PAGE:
When most of us think of Iceland we think of unspoiled natural beauty, shimmering glaciers, cascading waterfalls, puffins, the Northern Lights, and relaxing in hot springs. As for food, most of us think… smoked salmon, lamb, and cod. Only those in the know think of hot dogs!
Unlike Iceland’s National Dish, hákarl, or fermented shark, I opted to try Iceland’s “unofficial” National Dish, the hot dog. It is so popular with locals that even the name in Icelandic is contested. Some believe that the word for a hot dog should be Pylsa which is influenced by the Danish word for sausage, while others think it should be called Pulsa, a word with Norse influence. Either way, trust me, these deliciously different hot dogs are worth a try.
In the U.S. most hot dogs are made from pork or beef, in Iceland, the primary ingredient is something that is raised all around the country and numbers people two to one. Lamb is what makes these hot dogs so different and, added to the mix is a dash of Icelandic pork and beef. This isn’t just any lamb, it is grass-fed, free-range, hormone-free, Icelandic lamb. As for the dash of pork and beef, no worries, the cows and pigs in Iceland live on small farms in one of the most unspoiled environments in the world. I daresay that the “Viking” rendition of the American hot dog is, in general, a healthier guilty pleasure. Best of all, Icelandic hot dogs are made with their natural casings so they have a delicious snap when you bite into them!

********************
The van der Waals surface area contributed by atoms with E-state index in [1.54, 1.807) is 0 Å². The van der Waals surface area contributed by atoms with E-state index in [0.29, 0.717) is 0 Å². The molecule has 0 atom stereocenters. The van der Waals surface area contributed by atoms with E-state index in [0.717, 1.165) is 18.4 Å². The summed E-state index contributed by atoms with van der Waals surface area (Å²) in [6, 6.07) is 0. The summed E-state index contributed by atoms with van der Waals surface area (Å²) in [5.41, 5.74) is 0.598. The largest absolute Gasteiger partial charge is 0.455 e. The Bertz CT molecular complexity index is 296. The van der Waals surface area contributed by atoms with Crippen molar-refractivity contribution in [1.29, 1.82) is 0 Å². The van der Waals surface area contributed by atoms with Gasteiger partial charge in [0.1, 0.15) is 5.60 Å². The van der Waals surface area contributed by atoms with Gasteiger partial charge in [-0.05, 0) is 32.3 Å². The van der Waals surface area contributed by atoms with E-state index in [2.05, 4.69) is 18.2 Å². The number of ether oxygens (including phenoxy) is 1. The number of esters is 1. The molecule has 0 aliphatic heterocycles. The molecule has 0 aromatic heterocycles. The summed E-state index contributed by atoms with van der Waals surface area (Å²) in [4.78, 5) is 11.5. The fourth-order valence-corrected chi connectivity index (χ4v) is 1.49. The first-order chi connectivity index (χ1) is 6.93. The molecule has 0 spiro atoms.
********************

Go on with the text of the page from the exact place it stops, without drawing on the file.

Part of the fun of eating an Icelandic hot dog are the condiments, all of them have an Icelandic twist. Served on a warm steamed bun the Icelandic hot dog is served with sweet brown mustard called Pylsusinnep, raw white onions, crispy fried onions, and a remoulade sauce made with mayo, capers, mustard, and gherkins or herbs. The hot dog is served in a cardboard box or wax paper, so, make sure to grab some extra napkins because you will devour them standing up!
My advice is to try your first Icelandic hot dog with everything and, for your second, as they are deliciously addictive, experiment with the condiments offered. To order an Icelandic hot dog with all the authentic toppings just say ”ein með öllu” that can be pronounced “ane meth alt.” Remember to bring small change because hot dogs cost around $380 ISK or around $3 U.S. dollars. Be prepared to wait because there is always a line! And, it is important to remember to just order two to save yourself the trouble later!
Iceland’s most famous hot dog stand, Bæjarins Beztu Pylsur, which translates to “the best hot dog stand in town,” dates back to 1937 and is run today by the granddaughter of the original owner. There are three hot dog stands located in downtown Reykjavik and one at the airport. These four stands sell well over 1,000 hot dogs a day, quite a feat for a country with 350,000 plus people.
If you are wondering why this hot dog stand is so famous all you have to do is taste one! Popular with visitors and residents, a long line of luminaries have also enjoyed a hot dog at Bæjarins Beztu Pylsur including President Bill Clinton, Ella Fitzgerald, Metallica, cast members from The Game of Thrones, Ben Stiller, James Hetfield, Kim Kardashian, and Anthony Bourdain. In 2006, The Guardian, a British newspaper, chose it as the best hot dog stand in Europe and, today, it is highly recommended as a destination in most guidebooks. Deliciously put when you are in Iceland, don’t miss a hot dog – it is just one of many pleasures that await when visiting this geological wonderland!
For Your Chance to try the famous Iceland Hot Dog, explore our 8-day fully inclusive tour with Tours of Distinction, a Connecticut Tour Company.